An example of how land and properties are sometimes used by organized crime can be found in a video mentioned in the study which was produced by police in the Netherlands in 2020. In it, a tactical police team raids a warehouse and uncovers unusual rooms hidden in shipping containers and behind false office walls.
How to Prevent Criminal Infiltration in Your Company
1. Know Your Business Partners
Thoroughly investigate key individuals and companies involved in potential major business deals or transactions, including your suppliers and vendors, strategic trading partners, and potential investors. When third-party providers are reluctant to provide information about their business, its purpose, or its beneficial owners, you are dealing with red flags. Background & Checks of UBOs (ultimate beneficial owners) tell you who is behind things and whom you can trust, or not; what connections harbor risks; or whether outsiders may soon be corrupting your business.
2. Conduct Forensic Accounting
Regularly analyze your company’s financials and transactions to detect fraud, corruption, or money-laundering. Monitor and review your suppliers‘ financial information to protect your company. Get to know the origin of your business partners’ financial assets to avoid that criminals use your company to launder their illicit profits.
3. Secure Your Digital Infrastructure
Criminals generate huge profits by exploiting digital infrastructure – an easy way to make money with minimal risk of getting caught. Almost all criminal activities now feature some kind of digital component and many crimes have fully migrated online, for example payment diversion fraud. (Read our top tips of how to deal with this frequent phenomenon.)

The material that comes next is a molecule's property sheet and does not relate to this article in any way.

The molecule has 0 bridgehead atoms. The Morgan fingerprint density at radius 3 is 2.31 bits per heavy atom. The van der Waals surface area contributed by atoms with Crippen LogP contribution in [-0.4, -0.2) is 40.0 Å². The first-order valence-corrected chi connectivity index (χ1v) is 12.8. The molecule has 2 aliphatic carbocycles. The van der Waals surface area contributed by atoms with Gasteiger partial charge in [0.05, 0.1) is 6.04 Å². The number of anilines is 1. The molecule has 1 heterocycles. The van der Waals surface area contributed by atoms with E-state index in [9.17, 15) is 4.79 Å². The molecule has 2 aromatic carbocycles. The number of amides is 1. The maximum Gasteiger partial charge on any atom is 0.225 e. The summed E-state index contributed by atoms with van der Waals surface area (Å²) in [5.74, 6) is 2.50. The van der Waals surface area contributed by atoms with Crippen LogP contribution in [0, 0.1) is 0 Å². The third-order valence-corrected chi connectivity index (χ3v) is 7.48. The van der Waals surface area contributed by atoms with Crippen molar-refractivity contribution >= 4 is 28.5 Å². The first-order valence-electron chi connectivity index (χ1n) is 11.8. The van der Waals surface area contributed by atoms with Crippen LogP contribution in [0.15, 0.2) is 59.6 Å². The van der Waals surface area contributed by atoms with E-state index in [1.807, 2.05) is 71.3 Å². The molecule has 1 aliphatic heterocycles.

4. Run Pre-Employment Checks
Getting hired by a legitimate business is a good way for organized criminals to infiltrate it. With a pre-employment screening on potential employees that verifies résumés and identifies red flags, you can protect your company from unwanted „moles“.
5. Raise Awareness
Increasing your employees’ knowledge of criminal risks, such as corruption and fraud, will help them detect red flags. This includes conducting trainings for employees who may be dealing with high-risk business partners. Organized crime groups engage in social engineering (subtle manipulation) to gather personal or business information on their targets, use encrypted communications to communicate with each other, and advertise illegal goods or fake services through social media and instant messaging services. Raise awareness among your employees about these issues.
6. Protect Whistleblowers
Encouraging employees to report wrongdoing is essential. An efficient whistleblower program that protects the informant has the potential to minimize misconduct, strengthen transparency, protect reputations, and ultimately avoid financial damage.
Sebastian Okada is proxy-holder and head of Investigations & Fraud Prevention White-Collar Crime at Corporate Trust in Munich. He has been conducting investigations and due diligences worldwide for almost 20 years.
Katharina Stocker screens business partners and employment candidates around the world. She holds a Masters in International Affairs from George Washington University in Washington D.C.